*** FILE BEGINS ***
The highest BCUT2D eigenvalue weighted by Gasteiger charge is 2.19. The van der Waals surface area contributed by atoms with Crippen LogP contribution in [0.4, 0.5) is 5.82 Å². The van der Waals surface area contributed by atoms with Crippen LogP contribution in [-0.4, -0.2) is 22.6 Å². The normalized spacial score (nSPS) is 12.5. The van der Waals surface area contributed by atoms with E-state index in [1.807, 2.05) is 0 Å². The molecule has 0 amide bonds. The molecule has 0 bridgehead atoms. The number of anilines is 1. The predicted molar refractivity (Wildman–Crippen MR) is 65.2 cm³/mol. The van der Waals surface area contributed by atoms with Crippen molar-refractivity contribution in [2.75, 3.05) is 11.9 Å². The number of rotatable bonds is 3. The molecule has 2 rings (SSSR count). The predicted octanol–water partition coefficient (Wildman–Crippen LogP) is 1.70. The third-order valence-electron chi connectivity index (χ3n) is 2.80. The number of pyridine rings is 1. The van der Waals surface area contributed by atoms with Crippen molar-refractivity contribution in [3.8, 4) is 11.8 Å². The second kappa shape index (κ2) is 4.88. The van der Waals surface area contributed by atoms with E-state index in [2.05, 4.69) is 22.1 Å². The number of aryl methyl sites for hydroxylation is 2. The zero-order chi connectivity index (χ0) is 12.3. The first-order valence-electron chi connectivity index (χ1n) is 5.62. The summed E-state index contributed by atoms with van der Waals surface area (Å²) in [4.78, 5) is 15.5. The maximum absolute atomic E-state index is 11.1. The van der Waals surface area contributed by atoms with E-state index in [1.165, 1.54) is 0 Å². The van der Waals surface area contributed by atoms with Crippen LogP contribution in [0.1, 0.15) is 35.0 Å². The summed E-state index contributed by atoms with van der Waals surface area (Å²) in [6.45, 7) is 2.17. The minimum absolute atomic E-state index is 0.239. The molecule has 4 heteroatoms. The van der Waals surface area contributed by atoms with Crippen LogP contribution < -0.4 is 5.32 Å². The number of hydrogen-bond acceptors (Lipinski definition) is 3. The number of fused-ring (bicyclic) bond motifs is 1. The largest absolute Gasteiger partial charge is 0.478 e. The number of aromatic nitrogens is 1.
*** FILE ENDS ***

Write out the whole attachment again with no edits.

The highest BCUT2D eigenvalue weighted by Gasteiger charge is 2.19. The van der Waals surface area contributed by atoms with Crippen LogP contribution in [0.4, 0.5) is 5.82 Å². The van der Waals surface area contributed by atoms with Crippen LogP contribution in [-0.4, -0.2) is 22.6 Å². The normalized spacial score (nSPS) is 12.5. The van der Waals surface area contributed by atoms with E-state index in [1.807, 2.05) is 0 Å². The molecule has 0 amide bonds. The molecule has 0 bridgehead atoms. The number of anilines is 1. The predicted molar refractivity (Wildman–Crippen MR) is 65.2 cm³/mol. The van der Waals surface area contributed by atoms with Crippen molar-refractivity contribution in [2.75, 3.05) is 11.9 Å². The number of rotatable bonds is 3. The molecule has 2 rings (SSSR count). The predicted octanol–water partition coefficient (Wildman–Crippen LogP) is 1.70. The third-order valence-electron chi connectivity index (χ3n) is 2.80. The number of pyridine rings is 1. The van der Waals surface area contributed by atoms with Crippen molar-refractivity contribution in [3.8, 4) is 11.8 Å². The second kappa shape index (κ2) is 4.88. The van der Waals surface area contributed by atoms with E-state index in [2.05, 4.69) is 22.1 Å². The number of aryl methyl sites for hydroxylation is 2. The zero-order chi connectivity index (χ0) is 12.3. The first-order valence-electron chi connectivity index (χ1n) is 5.62. The summed E-state index contributed by atoms with van der Waals surface area (Å²) in [4.78, 5) is 15.5. The maximum absolute atomic E-state index is 11.1. The van der Waals surface area contributed by atoms with E-state index in [1.165, 1.54) is 0 Å². The van der Waals surface area contributed by atoms with Crippen LogP contribution in [0.1, 0.15) is 35.0 Å². The summed E-state index contributed by atoms with van der Waals surface area (Å²) in [6.45, 7) is 2.17. The minimum absolute atomic E-state index is 0.239. The molecule has 4 heteroatoms. The van der Waals surface area contributed by atoms with Crippen LogP contribution < -0.4 is 5.32 Å². The number of hydrogen-bond acceptors (Lipinski definition) is 3. The number of fused-ring (bicyclic) bond motifs is 1. The largest absolute Gasteiger partial charge is 0.478 e. The number of aromatic nitrogens is 1.